Collaboration – from the pyramids to the moon landing

Every time you return a call from a co-worker, discuss a project with a colleague or conduct a teleconference, you’re participating in an activity that has been moving civilization forward since the beginning of time. But what is collaboration really—and why is it now more important than ever?


I just watched a fascinating video that got me thinking about how we as people work together to solve problems and improve our world.

The video was about some of history’s greatest engineering feats—from the pyramids to the London Underground to the moon landing.

As I pondered these accomplishments from the perspective of someone who knows little about engineering but a bit about technologies that enable people to work more closely together, I was even more awed.

What I was seeing was impressive feats of something we as humans practice all the time, often without even realizing it: collaboration.

Of course, collaboration is one of those words that can be defined in any number of ways. From my perspective, collaboration is the act of getting people together within an organization, either physically or virtually or both, to turn problems into solutions.

Vint Cerf, renowned as one of the “fathers of the Internet,” seems to agree. In a recent interview he explained, “Collaboration, in my view, is multiple people working on the same problem and exchanging ideas.”

And when it came to burrowing a tunnel beneath London, there were no shortage of challenges to overcome. The amount of collaboration—as represented by meetings, discussions, and conversations—had to be almost beyond comprehension. With reputations at stake and lives on the line, no detail was too small.

It’s important to note that collaboration represents all the interactions within an organization that enable people to resolve a specific business issue. That separates it from other, slightly different models of interaction we often hear about, such as co-creation and open innovation, in which people work across organizations to accomplish a desired outcome.

Moving Us Forward

Now, I’m hardly a philosopher. But the more I thought about collaboration, the more I realized that it is the fuel that has propelled humankind since the dawn of time. It reflects our innate desire to face issues, solve problems and improve the world around us. It harnesses the power of many over that of the mere individual. And it’s what differentiates us from the other creatures that roam the earth—and inspires us to introduce new technologies, achieve medical breakthroughs, improve living conditions in faraway places, the list goes on.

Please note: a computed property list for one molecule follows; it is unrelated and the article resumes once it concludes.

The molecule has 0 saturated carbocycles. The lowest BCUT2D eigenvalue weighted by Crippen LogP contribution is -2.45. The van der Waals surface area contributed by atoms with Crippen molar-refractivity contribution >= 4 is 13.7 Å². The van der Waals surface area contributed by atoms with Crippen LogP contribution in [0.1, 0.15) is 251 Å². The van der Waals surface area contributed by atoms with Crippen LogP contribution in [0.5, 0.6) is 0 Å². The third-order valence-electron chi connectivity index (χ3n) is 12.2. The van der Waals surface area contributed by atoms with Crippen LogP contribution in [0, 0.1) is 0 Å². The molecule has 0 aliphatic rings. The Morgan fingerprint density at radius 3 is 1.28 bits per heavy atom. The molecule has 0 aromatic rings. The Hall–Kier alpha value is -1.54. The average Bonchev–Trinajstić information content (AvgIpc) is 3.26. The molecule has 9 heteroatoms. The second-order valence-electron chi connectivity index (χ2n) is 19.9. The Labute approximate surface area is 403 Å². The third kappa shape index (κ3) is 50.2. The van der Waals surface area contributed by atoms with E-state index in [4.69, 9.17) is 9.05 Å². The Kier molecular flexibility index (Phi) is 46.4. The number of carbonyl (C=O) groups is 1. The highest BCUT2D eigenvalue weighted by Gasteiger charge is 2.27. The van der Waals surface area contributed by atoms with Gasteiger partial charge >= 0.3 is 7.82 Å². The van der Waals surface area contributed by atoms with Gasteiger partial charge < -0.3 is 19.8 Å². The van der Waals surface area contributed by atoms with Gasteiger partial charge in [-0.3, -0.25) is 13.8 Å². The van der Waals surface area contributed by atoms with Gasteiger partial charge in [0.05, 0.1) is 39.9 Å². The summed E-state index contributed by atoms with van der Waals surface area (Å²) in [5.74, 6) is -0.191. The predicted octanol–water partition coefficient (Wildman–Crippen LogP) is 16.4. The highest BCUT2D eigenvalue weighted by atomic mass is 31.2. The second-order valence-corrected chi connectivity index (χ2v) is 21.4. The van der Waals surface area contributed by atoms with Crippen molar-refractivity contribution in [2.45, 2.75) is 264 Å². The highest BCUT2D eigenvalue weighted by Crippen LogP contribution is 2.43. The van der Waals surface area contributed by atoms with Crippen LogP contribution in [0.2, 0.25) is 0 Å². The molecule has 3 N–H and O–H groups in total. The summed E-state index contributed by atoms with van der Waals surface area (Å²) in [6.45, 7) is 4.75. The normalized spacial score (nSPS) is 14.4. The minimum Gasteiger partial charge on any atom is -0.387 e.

Of course, the way we collaborate is changing at a dizzying pace.

Technology enables us to break down geographical, temporal and cultural barriers as never before. We can share information with anyone, anywhere and in any form—text, voice, video and more—instantly. The scientists and engineers who landed the first man on the moon could only wish they enjoyed the benefit of videoconferencing, instant messaging and email. Yet they pulled off an amazing accomplishment using quintessentially 20th century tools: memos, meetings and, gasp!, rotary telephones. They must have been masters of collaboration.

Are We Collaborating or Just Meeting?

Productive collaboration is as necessary and important today as ever. Yet I wonder if our ability to do it effectively has been replaced by the act of “booking yet another meeting.”

The truth is, we can collaborate so much better that we are currently. How? By not just deploying new tools and technologies, but encouraging employees to embrace and use them to their full potential. By finding creative ways to build more productive teamwork. By transforming mindless meetings and e-mail ping-pong into spirited, problem-solving sessions.

But I’m getting ahead of myself. We’ll discuss all these topics and more in future blog postings. The common denominator across all of them, of course, is harnessing the power of collaboration within the organization to solve problems and improve our world. That’s something the engineers, scientists and workers of a previous era perfected and we’d be wise to emulate.